Advice from introverts about how to be alone without being lonely
By James Ellis
Last year, I began planning a trip to Shanghai for spring break. It would have been my last opportunity to visit a friend before her graduation, and she invited me to stay at her apartment so I could save money for food and shopping.
Around mid-January, I realized the trip wasn’t going to happen when her school started delaying classes. When they ultimately moved online, she returned to the States, and that was the end of it.
I had accepted that I wasn’t going to visit Shanghai this year, but this past week, I started questioning whether I’ll have opportunities to leave my house at all.
But maybe now is a good time to avoid extraneous physical interaction. The World Health Organization has classified COVID-19 as a global pandemic, countries and organizations are suspending operations and Whatcom County has declared a public health emergency.
I enjoy my solitude, but that is not the case for everyone. Cooperation and socialization were early survival mechanisms that helped fuel human evolution, and some scientists theorize we are genetically wired for social systems.
Theresa Pauly, a Ph.D student at the University of British Columbia, studied solitude for her master’s degree. Pauly still enjoys her alone time, but she recognizes the social pressure of going out and the negative connotations of declining invitations.
Pauly distinguished solitude from loneliness for her studies, defining solitude as a physical state of social isolation and loneliness as a mental state, where our negative feelings tend to dwell.
“Loneliness is really a subjective assessment of whether my social relationships are up to par with how I would like them to be,” she said. “One person may have 10 friends, and they’re completely happy with that, and another person may have 10 friends and feel bad.”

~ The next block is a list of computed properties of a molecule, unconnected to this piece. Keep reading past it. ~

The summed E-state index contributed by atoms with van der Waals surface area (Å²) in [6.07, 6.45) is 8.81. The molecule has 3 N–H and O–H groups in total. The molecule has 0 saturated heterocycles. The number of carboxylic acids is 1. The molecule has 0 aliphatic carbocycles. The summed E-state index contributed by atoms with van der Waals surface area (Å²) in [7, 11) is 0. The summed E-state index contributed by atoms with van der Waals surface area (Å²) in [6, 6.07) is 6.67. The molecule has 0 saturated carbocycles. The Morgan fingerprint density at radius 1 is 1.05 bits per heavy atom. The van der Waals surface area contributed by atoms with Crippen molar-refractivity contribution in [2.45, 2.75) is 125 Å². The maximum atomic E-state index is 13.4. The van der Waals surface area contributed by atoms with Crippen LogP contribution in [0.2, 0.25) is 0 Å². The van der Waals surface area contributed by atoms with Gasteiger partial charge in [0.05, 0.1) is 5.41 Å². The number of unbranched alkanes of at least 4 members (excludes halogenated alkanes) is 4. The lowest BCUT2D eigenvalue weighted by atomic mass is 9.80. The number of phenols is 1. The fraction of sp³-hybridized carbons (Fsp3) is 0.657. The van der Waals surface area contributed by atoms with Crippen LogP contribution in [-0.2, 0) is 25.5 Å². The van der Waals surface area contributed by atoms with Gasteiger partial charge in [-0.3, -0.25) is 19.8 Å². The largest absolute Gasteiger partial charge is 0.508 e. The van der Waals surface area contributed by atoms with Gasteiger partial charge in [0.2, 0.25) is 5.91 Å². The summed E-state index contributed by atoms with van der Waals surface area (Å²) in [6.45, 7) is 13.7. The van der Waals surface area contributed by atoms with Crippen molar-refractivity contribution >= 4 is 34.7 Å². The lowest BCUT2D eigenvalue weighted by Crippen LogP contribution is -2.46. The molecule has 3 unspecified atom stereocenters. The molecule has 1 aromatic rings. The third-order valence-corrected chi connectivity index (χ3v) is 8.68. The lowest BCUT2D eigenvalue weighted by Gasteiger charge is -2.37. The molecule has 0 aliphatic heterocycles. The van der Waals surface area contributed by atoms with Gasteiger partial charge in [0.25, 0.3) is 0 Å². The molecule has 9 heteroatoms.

To avoid feeling lonely, Pauly observed from her studies that people could enjoy their solitude by framing their isolation as a conscious decision, buffered by faith in their ability to maintain their social connections. She said finding ways to focus on the moment can prevent people from ruminating on anxiety or other negative emotions.
That being said, people should also take care in engaging in the myriad media-based activities we use to pass time. We often multitask when we consume music or podcasts or TV. According to a study from the Journal of the Association for Consumer Research, even the presence of a smartphone disrupts humans’ ability to pay attention and that overstimulation prevents our brains from effectively reflecting and reducing stress.
If you want to enjoy activities, leave your phone in another room and devote your time to a single task. Alternately, there’s nothing wrong with taking a moment to do nothing.
At this point in my life, reading has become a scavenger hunt I perform to finish my homework. I have to remind myself that I once enjoyed cracking open a new book, and can learn to feel that way again. Aside from the cognitive benefits of reading, it’s one of the most cost-effective and accessible activities available. (Libby, a free app, lends digital audiobooks and ebooks at no cost for library card holders.)
Depending on your budget, you can also pick up a hobby. Cooking or baking, yoga, puzzles or even a skill adjacent to your major will pass the time and feel enriching.
When cabin fever sets in, taking to nature is a welcome option in the Pacific Northwest. Stephen Magnuson, program coordinator at the AS Outdoor Center, said he feels rejuvenated when he hikes alone. He likes to use the isolation, surrounded by greenery, as an opportunity for peaceful reflection.
“Definitely take the opportunity to get out,” Magnuson said. “Spending time in nature can be good, both mentally and physically, especially in times like this.”
Magnuson implored people to plan thoroughly for solo hikes and communicate with someone about their plans; make sure someone knows where you’ll go and when you plan to return. He said to bring the “10 essentials” — food, water, first aid, etc. — to make sure you can self-sustain.
At the very least, Magnuson recommends checking out local parks and finding other ways to get some fresh air.
“When people are struggling with what to do,” Magnuson said, “just getting outside and spending some time in green spaces can be really supportive for your mental health and overall well-being.”
How people apply this advice and whether they do so outside of our current predicament is their decision to make, according to Marty Nemko, a career coach with a Ph.D in educational psychology from University of California at Berkeley.
Nemko advocates for people to make decisions based on what they know of themselves, not social pressure. He said different people will derive benefits from being alone versus socializing, and they should consider their needs as opposed to adhering to the path of least resistance.
“I don’t like black and white,” Nemko said. “One size does not fit all.”
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